Weather Change Helps Florida Firefighters

Subtropical Storm Andrea brought a sudden weather change.


A little bit of rain and much higher humidity blowing in from Subtropical Depression Andrea helped firefighters stop the forward progress of wildfires burning across north Florida and south Georgia.

The Bradford County fire continued to burn for a third straight night on Wednesday, having consumed up to 18,000 acres. Forestry officials said Thursday morning the fire is 25 percent contained.

The fire, which started near Hampton, is the largest of more than 200 fires burning across drought-stricken Florida Forestry.

Firefighters from across the state spread out across Bradford, Alachua and Clay counties to keep the flames in check as best they could, concerned the blaze could spread to Keystone Heights in Clay County.

However, fire crews had a lot of help Wednesday afternoon and evening in the form of damp weather.

"Things are looking very good this evening, and we're very pleased. The little bit of moisture from precipitation was minor, just a trace of rain, but the relative humidity did come up very nicely, and the winds calmed down. Really, the fire behavior this evening has been quite quiet," said Annaleasa Winter of the Division of Forestry.

Crews said the calm, wet weather could help them make progress on the fire on Thursday.

"Hopefully, if we get some good, productive work this evening, we'll be able to increase containment tomorrow," Winter said.

Also, the DOF said the number of people evacuated because of the fire has gone down from 700 to 1,000 to about 500 residents.

Residents along county Road 21B were ordered out of their homes earlier as the wind-blown wildfire moved to within about a mile of Keystone Heights.

The new evacuations were in addition to about 250 Bradford County homes evacuated since Monday.

Clay County firefighters battled a fire near the intersection of state Road 100 and county Road 21B, southwest of Keystone Heights. While SR100 and some smaller roads were closed, no evacuations were ordered and schools in the area remained open.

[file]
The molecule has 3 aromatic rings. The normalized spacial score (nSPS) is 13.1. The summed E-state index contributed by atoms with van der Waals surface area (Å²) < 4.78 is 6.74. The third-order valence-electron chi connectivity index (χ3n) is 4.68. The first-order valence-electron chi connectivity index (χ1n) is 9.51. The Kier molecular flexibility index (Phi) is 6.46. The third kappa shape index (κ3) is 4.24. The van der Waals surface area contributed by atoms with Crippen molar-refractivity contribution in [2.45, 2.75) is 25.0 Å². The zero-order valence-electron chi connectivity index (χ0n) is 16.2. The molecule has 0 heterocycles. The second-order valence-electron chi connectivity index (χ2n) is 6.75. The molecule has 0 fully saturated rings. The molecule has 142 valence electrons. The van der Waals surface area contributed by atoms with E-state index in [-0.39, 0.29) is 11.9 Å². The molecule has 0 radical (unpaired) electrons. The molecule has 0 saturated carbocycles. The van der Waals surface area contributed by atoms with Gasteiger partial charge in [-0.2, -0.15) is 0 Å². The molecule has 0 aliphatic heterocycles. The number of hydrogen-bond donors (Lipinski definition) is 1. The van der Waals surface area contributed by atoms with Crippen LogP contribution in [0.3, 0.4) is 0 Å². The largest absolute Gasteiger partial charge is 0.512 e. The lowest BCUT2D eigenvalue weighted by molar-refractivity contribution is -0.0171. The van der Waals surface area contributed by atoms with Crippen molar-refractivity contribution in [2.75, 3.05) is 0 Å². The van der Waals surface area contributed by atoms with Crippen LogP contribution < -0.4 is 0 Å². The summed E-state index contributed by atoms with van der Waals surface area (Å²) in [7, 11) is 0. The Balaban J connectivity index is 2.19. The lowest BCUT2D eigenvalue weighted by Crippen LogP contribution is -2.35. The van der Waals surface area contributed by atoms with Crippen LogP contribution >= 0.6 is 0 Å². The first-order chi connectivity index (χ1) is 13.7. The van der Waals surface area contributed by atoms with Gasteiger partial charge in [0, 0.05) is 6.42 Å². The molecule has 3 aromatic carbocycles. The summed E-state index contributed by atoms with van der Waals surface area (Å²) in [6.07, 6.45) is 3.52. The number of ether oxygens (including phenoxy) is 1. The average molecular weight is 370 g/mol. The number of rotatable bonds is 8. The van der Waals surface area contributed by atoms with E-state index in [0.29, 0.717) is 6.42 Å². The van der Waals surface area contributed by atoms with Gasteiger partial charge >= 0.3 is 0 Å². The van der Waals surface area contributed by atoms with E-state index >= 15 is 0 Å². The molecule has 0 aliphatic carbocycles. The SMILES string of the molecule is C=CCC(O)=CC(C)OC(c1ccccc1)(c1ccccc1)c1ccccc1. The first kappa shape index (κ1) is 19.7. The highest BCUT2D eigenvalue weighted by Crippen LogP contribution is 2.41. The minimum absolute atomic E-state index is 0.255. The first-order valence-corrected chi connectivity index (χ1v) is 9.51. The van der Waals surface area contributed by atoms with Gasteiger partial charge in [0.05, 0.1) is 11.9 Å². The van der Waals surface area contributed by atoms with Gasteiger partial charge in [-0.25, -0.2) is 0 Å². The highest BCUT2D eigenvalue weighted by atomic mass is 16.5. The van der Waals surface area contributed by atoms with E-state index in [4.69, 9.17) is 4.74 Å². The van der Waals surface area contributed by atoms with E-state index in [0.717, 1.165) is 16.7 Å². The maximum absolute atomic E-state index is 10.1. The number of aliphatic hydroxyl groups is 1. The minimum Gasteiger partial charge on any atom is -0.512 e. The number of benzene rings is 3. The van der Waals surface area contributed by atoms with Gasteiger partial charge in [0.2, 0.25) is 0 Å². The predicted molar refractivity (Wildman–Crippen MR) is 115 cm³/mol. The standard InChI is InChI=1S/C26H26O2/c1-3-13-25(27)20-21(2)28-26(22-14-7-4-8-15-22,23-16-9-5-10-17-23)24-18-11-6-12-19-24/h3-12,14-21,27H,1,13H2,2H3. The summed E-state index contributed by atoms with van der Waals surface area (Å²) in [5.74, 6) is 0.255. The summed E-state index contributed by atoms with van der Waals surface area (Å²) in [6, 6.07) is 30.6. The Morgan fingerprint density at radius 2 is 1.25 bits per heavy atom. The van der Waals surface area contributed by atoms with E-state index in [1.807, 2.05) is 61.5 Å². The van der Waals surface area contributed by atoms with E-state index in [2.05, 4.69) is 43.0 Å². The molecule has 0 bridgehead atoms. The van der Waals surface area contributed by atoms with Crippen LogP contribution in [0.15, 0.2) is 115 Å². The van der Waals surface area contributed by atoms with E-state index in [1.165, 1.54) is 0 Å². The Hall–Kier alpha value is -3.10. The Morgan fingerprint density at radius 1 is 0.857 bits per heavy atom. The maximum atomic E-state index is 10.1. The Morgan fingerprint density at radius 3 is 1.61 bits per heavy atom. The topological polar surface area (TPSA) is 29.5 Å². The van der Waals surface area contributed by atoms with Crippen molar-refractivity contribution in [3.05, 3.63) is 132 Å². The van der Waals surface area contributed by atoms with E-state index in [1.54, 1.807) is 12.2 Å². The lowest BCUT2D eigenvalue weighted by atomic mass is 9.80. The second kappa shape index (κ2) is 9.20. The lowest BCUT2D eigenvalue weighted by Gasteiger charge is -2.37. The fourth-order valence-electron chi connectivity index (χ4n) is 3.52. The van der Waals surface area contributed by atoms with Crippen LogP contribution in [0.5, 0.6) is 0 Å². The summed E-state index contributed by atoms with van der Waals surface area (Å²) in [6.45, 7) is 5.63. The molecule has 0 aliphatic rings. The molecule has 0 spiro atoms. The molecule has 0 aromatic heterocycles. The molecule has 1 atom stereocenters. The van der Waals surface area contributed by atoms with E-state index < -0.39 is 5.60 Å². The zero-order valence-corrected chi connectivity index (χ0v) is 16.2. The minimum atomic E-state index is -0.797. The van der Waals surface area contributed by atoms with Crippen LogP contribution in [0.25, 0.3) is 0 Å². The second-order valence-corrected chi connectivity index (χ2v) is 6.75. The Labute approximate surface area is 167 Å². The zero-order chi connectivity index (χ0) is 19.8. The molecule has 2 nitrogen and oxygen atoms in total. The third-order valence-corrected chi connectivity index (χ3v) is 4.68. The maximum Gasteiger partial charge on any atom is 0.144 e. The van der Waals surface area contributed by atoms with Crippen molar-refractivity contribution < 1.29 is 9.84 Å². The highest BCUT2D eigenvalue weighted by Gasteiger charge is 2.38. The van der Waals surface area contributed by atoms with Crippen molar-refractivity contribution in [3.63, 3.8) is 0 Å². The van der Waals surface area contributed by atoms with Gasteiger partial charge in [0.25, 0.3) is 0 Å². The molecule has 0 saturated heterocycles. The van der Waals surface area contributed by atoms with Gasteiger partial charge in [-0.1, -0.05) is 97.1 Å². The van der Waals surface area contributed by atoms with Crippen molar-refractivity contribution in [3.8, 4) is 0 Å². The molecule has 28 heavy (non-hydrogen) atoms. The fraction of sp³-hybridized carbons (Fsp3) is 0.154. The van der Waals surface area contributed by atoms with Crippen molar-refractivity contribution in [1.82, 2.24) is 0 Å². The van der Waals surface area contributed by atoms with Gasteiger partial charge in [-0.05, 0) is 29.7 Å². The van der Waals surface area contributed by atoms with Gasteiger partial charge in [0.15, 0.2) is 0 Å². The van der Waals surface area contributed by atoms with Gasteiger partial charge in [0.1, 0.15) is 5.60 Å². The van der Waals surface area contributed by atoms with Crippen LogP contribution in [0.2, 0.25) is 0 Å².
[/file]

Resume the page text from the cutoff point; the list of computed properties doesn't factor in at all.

Superintendent Harry Hatcher said all Bradford County public schools would be open on Thursday, but he recommended that any student with asthma or any other respiratory condition stay home. He said those would receive an excused absence.

Clay County's Emergency Operations Center was at a Level 2 activation to monitor the situation.

State Officials Tour Area Gov. Charlie Crist and other state officials took an aerial look at the Bradford County fire Wednesday afternoon and then told assembled reporters that the state was prepared to deal with more than 200 wildfires currently burning 80,000 acres in Florida.

Governor, State Officals Visit Bradford, Brief Media "We want to make sure it stays away from people. In other parts of the state, we have lost some homes -- that's our greatest concern," Crist said. "People are working hard, and, so far, so good."

Crist said that last Friday, after declaring a state of emergency to activate the National Guard and free up other resources to deal with the drought-driven wildfires, state Emergency Management Chief Craig Fugate joked, "What we need is a hurricane."

"I said, 'Bite your tongue. What we need is a tropical storm.' Guess what, we've got one," Crist said. "I want it to be wet, and I want it to come in here. I want it to come as quick as it can and not have a lot of lightning."

National Guard Gen. John Burnett said there are 11,000 guardsmen "ready to do our state's mission," and 300 are on high alert for firefighting efforts. Burnett said six Blackhawk helicopters are already involved in fire suppression efforts, and more helicopters are on the way.

Crist and the state team were to visit the Flagler County fire and Jacksonville later Wednesday in support of the firefighting efforts.

"There's a lot of acreage on fire -- 80,000 total acres throughout the state and 220 individual fires in Florida today. Just yesterday it was about 210 and 43,000 acres. It's exploded a lot," Crist said.

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